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  2. Rachel Cavill12:23 pm

    Brilliant, it's great to see some national gatherings of Methodist Students getting off the ground again.

    As someone who was in at the end of Methodist Student Link, it was very sad to see it go, especially when our events were getting reasonable numbers and those who came always seemed to value them.

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  3. Anonymous - Great to hear about the conversations occuring. While suspecting that was the case, I also thought it worth just raising the question..... ceratinly I think the role of denominations is underplayed and is a source of strength that many fail to grasp.

    P.S - Would be great if you left your name next time!

    Rachel - It is good news and I hope it starts putting pressure and builds support both for Methodist and beyond as students are a key oppertunity

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  4. Gutted I couldn't go! I really feel like I missed out on something. Can't wait til the one in 2013!

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  5. Charlotte Thomson1:44 pm

    Hi John, sorry, I only clicked anonymous because it was quick, and I hadn't realised it was actually your blog after I had done so! The church is a small world. . .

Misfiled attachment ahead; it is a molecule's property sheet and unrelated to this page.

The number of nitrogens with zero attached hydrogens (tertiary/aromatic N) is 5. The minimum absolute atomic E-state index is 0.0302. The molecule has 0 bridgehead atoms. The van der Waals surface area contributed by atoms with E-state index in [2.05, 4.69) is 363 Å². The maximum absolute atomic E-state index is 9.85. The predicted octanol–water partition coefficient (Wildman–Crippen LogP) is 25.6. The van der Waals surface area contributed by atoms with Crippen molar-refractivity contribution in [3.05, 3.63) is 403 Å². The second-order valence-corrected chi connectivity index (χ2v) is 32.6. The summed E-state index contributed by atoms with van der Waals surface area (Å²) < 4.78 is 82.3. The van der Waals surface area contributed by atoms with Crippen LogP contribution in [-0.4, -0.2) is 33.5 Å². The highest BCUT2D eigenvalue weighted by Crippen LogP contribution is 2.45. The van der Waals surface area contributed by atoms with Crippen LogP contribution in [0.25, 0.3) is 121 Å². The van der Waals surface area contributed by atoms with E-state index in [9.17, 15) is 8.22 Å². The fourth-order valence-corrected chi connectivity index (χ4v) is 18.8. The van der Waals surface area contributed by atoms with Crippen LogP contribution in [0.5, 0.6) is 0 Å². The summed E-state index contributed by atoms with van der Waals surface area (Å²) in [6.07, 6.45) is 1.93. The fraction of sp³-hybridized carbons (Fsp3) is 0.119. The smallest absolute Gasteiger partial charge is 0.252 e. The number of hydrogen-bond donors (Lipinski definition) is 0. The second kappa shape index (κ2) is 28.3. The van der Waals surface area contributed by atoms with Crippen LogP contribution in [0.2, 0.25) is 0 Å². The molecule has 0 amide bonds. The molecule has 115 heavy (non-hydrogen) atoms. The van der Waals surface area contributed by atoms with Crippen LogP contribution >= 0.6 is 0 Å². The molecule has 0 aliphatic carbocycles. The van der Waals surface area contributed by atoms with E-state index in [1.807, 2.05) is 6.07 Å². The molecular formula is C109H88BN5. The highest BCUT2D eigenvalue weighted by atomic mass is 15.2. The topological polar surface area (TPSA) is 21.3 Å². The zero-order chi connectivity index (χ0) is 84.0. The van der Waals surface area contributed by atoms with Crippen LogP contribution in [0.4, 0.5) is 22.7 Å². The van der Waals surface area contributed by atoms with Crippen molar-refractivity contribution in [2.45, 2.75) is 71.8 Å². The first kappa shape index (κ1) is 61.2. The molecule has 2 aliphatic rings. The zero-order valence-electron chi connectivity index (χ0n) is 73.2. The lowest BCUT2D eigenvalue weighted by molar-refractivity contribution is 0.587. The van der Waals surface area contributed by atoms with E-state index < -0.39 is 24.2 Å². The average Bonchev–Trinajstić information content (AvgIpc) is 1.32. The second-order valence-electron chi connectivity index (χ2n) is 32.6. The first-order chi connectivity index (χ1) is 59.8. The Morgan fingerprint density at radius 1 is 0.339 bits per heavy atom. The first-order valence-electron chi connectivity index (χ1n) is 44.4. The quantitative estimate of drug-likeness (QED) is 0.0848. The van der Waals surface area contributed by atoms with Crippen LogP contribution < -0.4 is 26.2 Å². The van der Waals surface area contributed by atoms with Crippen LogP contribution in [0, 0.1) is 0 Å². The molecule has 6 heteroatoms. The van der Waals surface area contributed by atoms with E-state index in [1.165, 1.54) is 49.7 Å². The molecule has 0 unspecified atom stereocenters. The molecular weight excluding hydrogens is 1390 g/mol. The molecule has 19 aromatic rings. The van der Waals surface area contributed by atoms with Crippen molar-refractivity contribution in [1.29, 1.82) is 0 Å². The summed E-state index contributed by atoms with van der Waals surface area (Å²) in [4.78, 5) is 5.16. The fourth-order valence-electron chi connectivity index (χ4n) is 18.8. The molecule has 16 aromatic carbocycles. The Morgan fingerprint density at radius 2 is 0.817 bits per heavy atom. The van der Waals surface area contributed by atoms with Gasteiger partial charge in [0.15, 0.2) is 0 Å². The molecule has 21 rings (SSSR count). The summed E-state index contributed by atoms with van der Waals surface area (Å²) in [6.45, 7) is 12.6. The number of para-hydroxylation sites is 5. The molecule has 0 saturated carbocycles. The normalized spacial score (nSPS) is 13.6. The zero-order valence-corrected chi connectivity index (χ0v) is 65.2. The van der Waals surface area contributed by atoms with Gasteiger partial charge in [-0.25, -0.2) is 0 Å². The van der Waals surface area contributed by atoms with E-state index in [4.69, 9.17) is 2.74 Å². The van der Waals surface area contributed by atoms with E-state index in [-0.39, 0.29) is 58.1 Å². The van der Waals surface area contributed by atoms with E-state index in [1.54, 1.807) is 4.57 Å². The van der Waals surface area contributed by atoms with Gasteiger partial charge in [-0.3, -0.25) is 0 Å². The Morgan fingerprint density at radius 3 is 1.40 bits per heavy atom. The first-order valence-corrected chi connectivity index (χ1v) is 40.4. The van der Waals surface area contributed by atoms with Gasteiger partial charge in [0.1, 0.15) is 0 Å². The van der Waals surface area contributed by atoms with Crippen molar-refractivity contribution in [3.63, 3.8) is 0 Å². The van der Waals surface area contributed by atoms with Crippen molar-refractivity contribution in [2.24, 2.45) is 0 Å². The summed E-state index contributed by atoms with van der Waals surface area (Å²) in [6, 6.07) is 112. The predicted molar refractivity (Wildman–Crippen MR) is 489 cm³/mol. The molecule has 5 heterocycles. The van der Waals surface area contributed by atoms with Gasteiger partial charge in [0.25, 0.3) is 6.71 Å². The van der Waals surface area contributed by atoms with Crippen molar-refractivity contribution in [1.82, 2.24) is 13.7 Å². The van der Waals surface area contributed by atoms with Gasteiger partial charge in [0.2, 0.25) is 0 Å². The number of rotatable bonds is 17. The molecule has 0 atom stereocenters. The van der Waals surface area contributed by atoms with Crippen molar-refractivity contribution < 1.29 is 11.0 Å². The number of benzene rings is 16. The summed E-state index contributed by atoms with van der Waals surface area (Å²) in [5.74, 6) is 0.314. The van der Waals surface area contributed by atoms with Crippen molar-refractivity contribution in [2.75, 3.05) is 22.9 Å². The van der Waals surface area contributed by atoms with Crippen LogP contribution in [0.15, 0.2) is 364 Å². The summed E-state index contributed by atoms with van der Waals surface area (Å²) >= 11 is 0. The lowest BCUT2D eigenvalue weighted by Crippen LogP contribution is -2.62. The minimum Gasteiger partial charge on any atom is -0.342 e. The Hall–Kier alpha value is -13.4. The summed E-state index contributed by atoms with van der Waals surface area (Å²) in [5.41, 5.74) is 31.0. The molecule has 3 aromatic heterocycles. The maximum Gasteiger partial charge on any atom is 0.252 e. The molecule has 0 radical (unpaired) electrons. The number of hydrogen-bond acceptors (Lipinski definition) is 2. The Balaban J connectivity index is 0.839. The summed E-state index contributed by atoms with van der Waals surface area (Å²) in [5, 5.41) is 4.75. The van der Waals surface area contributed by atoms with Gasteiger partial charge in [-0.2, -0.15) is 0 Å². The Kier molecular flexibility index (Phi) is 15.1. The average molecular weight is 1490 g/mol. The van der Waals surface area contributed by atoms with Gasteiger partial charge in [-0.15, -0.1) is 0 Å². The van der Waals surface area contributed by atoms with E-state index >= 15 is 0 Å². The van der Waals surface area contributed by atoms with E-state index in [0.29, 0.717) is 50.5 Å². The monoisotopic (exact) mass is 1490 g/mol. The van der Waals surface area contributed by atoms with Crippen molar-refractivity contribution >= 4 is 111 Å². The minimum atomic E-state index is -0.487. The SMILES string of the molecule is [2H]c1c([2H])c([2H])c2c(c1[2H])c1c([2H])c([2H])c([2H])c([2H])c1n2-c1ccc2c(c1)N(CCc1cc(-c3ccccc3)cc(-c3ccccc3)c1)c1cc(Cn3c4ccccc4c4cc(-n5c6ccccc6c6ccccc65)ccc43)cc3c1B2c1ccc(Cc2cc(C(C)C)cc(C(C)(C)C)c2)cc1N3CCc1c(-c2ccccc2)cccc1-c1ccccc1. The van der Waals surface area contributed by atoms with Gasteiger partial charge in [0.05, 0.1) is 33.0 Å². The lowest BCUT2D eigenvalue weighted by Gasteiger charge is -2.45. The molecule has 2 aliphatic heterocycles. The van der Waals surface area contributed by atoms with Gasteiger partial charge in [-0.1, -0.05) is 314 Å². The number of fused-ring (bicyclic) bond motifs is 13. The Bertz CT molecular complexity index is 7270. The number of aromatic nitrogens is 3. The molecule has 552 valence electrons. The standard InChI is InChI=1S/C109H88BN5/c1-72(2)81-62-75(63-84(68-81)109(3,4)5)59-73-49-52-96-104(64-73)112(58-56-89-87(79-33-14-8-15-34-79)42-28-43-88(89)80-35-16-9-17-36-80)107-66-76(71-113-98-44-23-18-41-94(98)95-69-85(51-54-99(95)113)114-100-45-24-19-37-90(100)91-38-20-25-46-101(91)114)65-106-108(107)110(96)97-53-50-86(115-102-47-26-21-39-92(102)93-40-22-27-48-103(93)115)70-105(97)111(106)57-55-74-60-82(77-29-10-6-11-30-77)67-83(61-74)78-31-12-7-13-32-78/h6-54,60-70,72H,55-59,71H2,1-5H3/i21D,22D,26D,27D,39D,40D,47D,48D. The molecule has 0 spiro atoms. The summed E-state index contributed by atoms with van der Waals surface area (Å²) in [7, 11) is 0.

But no, seriously, it was made very clear that our aim was not to become SCM and while the conference being the week after was unfortunate, I think people who were going to SCM had already booked. I also tried to persuade more people to come (naughtily, as it was after the deadline, but it was worth a try).

    Hattie and I also ran a pre-emptive SCM prayer workshop with resources so all in all I think the two conferences complimented each other.

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  6. Nothing to do with Methodism, but a plea to kindly make the default font on your posts a little bigger, please. My eyes are struggling...

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  7. Sam Gibson7:23 pm

    What is a 'denomination' in this context? I think the problem with ecumenical gatherings is that sometimes they aim to brush aside genuine theological differences and different traditional emphases. This can, I think, sometimes impoverish the conversations students have - though thankfully this isn't the case in SCM. When students are aware of their own church tradition(s) they are more likely to engage theologically in a sophisticated and open-minded way with other traditions.

    The converse example is UCCF, which whilst claiming to be ecumenical (in the sense of 'for all Christian students') actually has a statement of belief which is basically from the Calvinist tradition. We would do well not to repeat the mistakes of previous generations in subscribing to an ecumenicalism which ignores the real gifts different histories find. Perhaps we should concentrate on drawing those narratives together? Over the weekend I discussed with a few people the overlap between my own radical Anglo-Catholic tradition and the Wesleyan movement - it was fruitful, fascinating, and we understood each other better as a result.

    I also think it's vital for students and young Christians to organise from the grassroots level and not be subject to disapproving murmurs from even the most egalitarian hiearchies!

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  8. Sam Gibson9:22 pm

    *hierarchies!